Five years ago, in this blog, my colleague Louisiane Ferlier had the pleasure of announcing the launch of the pilot platform for Science in the Making. Today, it’s my great pleasure to introduce the next phase of Science in the Making: a permanent platform that will open up our archives like never before.
The pilot platform, built by software designers Digirati, presented a selection of ‘Original letters, drafts of manuscripts, beautiful coloured illustrations, and reports by Fellows on articles received for publication‘. Members of the public were invited to transcribe, tag and interact with the material that had underpinned over 350 years of printing the Royal Society’s flagship journal, the Philosophical Transactions.
The platform proved an immediate success, with 13,574 page views in the first month, and hundreds of archival documents transcribed and tagged by volunteers by the end of the project, all of whom contributed their time and expertise to open up the archives to a wider audience than ever before. We’re sincerely grateful to all those who contributed to this endeavour. In time, the data generated by their hard work will be ingested into our archival catalogue, improving users’ ability to search and discover key sections of the Royal Society’s vast archives.
The new phase of Science in the Making sees the platform exponentially expanded, presenting hundreds of thousands of images and providing access to entire archival series within our collections rather than the smaller samples presented previously. For example, you’ll be able to view all the Early Letters (correspondence written to the founders and officers of the Royal Society), the Archived Papers (articles sent to the Society but only published in abstract, or never at all), and the Referees’ Reports (confidential peer reviews submitted by eminent scientists recommending or rejecting the work of their contemporaries).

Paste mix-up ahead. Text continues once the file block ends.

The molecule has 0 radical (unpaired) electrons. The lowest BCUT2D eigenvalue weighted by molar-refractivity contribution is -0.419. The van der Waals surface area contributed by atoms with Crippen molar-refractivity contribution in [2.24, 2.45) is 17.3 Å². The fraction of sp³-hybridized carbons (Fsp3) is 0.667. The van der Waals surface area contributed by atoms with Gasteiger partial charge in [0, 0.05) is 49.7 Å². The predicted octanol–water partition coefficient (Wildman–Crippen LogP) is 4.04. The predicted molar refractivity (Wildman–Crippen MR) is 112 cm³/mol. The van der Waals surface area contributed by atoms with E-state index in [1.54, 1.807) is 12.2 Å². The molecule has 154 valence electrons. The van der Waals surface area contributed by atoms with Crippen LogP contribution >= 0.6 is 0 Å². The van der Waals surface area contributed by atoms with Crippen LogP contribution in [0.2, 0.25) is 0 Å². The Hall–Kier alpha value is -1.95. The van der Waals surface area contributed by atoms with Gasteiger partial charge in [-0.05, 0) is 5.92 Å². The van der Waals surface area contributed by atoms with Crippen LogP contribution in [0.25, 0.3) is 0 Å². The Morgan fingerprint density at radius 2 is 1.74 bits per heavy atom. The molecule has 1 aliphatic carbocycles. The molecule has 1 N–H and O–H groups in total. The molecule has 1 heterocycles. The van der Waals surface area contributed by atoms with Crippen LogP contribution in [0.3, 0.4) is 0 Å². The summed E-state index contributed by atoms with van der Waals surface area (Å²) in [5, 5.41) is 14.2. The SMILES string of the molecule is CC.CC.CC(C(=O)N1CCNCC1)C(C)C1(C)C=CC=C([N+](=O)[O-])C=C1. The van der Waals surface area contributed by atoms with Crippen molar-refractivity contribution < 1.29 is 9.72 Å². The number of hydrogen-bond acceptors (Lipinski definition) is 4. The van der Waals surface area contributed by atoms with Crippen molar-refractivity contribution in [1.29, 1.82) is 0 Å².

Additionally, the new platform is designed to grow, allowing us to add new material periodically as it is catalogued and digitised. This will include one of the collections that was showcased on the pilot site: items related to the British National Antarctic Expedition. From Captain Scott’s letters to stunning photographs of colonies of waddling penguins and ships caught in the ice, the British National Antarctic Expedition material will be one of the major additions to the site later this year, featuring more content, improved cataloguing, and new ways to explore the material.
Not only will Science in the Making present material which has never appeared online previously, but it will do so in an entirely new way. The platform, totally redesigned by digital agency Cogapp, will allow you to see pages dedicated to each of our Fellows, with images drawn from the Royal Society’s portrait collections. You can also explore articles by eminent historians of science as they turn their gaze to controversial aspects of the archives, and discover the documents yourselves via a custom viewer. This will allow you to zoom in closer than ever before, manipulate the images to see new layers within old paper, and download full, free pdfs of any item within the collection.
Entirely based around open-source principles, the new Science in the Making is also fully compliant with the International Image Interoperability Framework (IIIF). This allows items to be shared, imported and embedded across the web, thereby facilitating new connections and collaborations both within our archives and between hundreds of IIIF-compliant institutions across the globe.
We’re incredibly proud of how far we’ve come and what we’ve built, and we can’t wait to invite you to explore the new platform from 24 April 2023. But until then, check out this video to jump back in time and explore monumental leaps forward in the history of understanding, all through the remade Science in the Making.